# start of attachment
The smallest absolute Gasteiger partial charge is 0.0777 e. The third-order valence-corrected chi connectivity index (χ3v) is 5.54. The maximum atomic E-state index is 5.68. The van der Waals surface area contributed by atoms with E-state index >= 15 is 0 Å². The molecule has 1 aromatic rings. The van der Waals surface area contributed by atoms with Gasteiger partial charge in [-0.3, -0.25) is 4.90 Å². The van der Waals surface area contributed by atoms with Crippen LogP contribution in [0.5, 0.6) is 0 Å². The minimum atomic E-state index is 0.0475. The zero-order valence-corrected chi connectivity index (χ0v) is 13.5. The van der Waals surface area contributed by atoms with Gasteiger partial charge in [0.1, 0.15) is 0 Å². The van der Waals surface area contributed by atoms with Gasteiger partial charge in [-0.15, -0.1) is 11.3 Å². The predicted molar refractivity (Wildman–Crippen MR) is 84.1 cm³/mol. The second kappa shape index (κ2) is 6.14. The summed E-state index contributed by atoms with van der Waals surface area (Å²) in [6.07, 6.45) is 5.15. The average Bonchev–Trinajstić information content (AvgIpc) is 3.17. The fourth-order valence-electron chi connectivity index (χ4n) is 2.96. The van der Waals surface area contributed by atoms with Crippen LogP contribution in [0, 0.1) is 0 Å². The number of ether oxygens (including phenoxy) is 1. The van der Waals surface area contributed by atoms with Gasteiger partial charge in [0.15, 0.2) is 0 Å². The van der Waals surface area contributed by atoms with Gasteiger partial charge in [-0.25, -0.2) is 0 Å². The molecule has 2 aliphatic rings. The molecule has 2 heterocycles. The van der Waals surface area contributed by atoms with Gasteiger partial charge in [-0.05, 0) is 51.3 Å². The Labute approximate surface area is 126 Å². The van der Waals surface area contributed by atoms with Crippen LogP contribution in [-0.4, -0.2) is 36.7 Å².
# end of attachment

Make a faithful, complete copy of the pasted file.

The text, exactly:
The smallest absolute Gasteiger partial charge is 0.0777 e. The third-order valence-corrected chi connectivity index (χ3v) is 5.54. The maximum atomic E-state index is 5.68. The van der Waals surface area contributed by atoms with E-state index >= 15 is 0 Å². The molecule has 1 aromatic rings. The van der Waals surface area contributed by atoms with Gasteiger partial charge in [-0.3, -0.25) is 4.90 Å². The van der Waals surface area contributed by atoms with Crippen LogP contribution in [0.5, 0.6) is 0 Å². The minimum atomic E-state index is 0.0475. The zero-order valence-corrected chi connectivity index (χ0v) is 13.5. The van der Waals surface area contributed by atoms with Gasteiger partial charge in [0.1, 0.15) is 0 Å². The van der Waals surface area contributed by atoms with Gasteiger partial charge in [-0.15, -0.1) is 11.3 Å². The predicted molar refractivity (Wildman–Crippen MR) is 84.1 cm³/mol. The second kappa shape index (κ2) is 6.14. The summed E-state index contributed by atoms with van der Waals surface area (Å²) in [6.07, 6.45) is 5.15. The average Bonchev–Trinajstić information content (AvgIpc) is 3.17. The fourth-order valence-electron chi connectivity index (χ4n) is 2.96. The van der Waals surface area contributed by atoms with Crippen LogP contribution in [0, 0.1) is 0 Å². The number of ether oxygens (including phenoxy) is 1. The van der Waals surface area contributed by atoms with Gasteiger partial charge in [0.15, 0.2) is 0 Å². The van der Waals surface area contributed by atoms with Gasteiger partial charge in [-0.25, -0.2) is 0 Å². The molecule has 2 aliphatic rings. The molecule has 2 heterocycles. The van der Waals surface area contributed by atoms with Gasteiger partial charge in [-0.05, 0) is 51.3 Å². The Labute approximate surface area is 126 Å². The van der Waals surface area contributed by atoms with Crippen LogP contribution in [-0.4, -0.2) is 36.7 Å².